Thursday, February 14, 2013

Valentines Day: The Holiday of Expectations


Screenshot from blogs.babble.com.
Note: I wrote this back in 2009 for The Seahawk Newspaper and still miraculously feel the same way. 


First and foremost, I loathe Valentine's Day. Secondly, I would just like to clear the air and state that I am not here to scorn couples. I am not a bitter pessimist of love who got her heart trashed by the baseball player back in high school. I am not a proud independent who rejects all men and refuses even the remotest display of emotion. I am not the black plague on Valentine's Day. Or at least, not really.

My problem with Valentine's Day is this: just because it is a day of love and romance, it has ultimately turned into a holiday of expectations. When one thinks of Valentine's Day, one thinks of heart-shaped boxes of chocolate, fancy balloons, trails of confetti and even more elaborate, out-of-the-way expenses. Yes, it is a way for lovers to show their affection, but is the month-in-advance planning, the strategic surprise hot-air-balloon ride, or the champagne bottles and cards that say "Will you be my Valentine?" really necessary? Shouldn't a card and a simple stroll down the riverfront suffice?

V-day has become just like anniversaries--couples are struggling to outdo last year's present or surprise, then the year after, and then the next in an endless cycle of "what can I buy that is more expensive and sparkly than last year's?" People are objectifying love essentially. Love has become equivalent to the quality of the present in the box, the number of roses in the bouquet. It has strayed from being an emotion to being just an object. And as for me, I am the Jean Kilbourne of V-day.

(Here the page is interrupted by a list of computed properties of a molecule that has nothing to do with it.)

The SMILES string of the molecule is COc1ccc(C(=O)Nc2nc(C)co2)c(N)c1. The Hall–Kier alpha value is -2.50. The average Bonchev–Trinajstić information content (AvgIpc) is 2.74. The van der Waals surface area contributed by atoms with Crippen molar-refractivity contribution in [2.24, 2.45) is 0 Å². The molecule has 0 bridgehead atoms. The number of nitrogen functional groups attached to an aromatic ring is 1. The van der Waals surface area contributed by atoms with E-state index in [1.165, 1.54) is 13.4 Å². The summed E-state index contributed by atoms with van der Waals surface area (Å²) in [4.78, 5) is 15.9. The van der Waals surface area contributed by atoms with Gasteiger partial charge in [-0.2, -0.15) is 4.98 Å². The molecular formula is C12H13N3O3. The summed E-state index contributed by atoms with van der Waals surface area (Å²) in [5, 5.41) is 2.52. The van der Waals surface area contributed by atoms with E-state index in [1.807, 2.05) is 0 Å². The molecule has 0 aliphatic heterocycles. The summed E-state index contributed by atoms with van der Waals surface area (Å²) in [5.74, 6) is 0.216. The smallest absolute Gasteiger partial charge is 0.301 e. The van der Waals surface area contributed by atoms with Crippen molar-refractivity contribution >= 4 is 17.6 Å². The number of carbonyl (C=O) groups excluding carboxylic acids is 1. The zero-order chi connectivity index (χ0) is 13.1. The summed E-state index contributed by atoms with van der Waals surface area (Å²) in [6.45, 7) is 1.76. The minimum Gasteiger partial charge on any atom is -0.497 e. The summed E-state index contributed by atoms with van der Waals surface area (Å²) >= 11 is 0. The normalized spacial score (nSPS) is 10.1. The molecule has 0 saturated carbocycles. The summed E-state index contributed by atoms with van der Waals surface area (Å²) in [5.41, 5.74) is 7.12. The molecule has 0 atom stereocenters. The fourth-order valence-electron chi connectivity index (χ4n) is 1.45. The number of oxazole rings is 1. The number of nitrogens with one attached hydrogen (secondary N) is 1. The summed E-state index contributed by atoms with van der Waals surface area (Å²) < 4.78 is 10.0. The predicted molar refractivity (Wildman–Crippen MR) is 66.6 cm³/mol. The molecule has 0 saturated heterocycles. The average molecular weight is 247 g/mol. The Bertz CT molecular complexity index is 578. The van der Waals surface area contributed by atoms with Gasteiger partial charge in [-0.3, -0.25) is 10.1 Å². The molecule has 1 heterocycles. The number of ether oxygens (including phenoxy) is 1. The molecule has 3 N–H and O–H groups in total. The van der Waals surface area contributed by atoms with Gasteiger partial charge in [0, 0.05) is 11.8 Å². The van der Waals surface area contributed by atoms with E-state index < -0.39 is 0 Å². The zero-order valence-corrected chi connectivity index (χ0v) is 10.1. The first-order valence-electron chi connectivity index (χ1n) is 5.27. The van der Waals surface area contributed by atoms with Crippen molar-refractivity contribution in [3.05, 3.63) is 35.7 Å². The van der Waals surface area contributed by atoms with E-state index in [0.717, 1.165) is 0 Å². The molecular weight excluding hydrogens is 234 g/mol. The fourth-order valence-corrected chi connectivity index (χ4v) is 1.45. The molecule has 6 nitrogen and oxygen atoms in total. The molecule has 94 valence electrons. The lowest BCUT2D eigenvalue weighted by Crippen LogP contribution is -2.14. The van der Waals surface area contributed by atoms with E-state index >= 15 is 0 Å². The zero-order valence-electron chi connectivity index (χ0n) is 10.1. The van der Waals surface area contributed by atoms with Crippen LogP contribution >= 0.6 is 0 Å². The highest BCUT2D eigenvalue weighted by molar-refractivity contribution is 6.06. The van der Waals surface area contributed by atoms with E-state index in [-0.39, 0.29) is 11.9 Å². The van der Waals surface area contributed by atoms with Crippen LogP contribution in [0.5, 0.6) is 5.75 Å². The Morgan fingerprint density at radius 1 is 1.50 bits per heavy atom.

So for this Valentine's Day, forget the Kay Jewelers' catalogue and the Russell Stover chocolates. Break away from all the material instincts that people draw toward, and bite into the raw, simple heart of love. What the hell does that mean? It means that the fun experience and moments will be remembered down the road, not some pair of diamond earrings that will likely be lost on a trip to the Bahamas. And those moments can be as straightforward and simple as a night at home, eating Chinese food and watching a favorite movie.

Yet another reason I hate Valentine's Day is that no matter how hard you try, you always, without a doubt, will end up saying some painfully cheesy comment such as the one I have just given you. 

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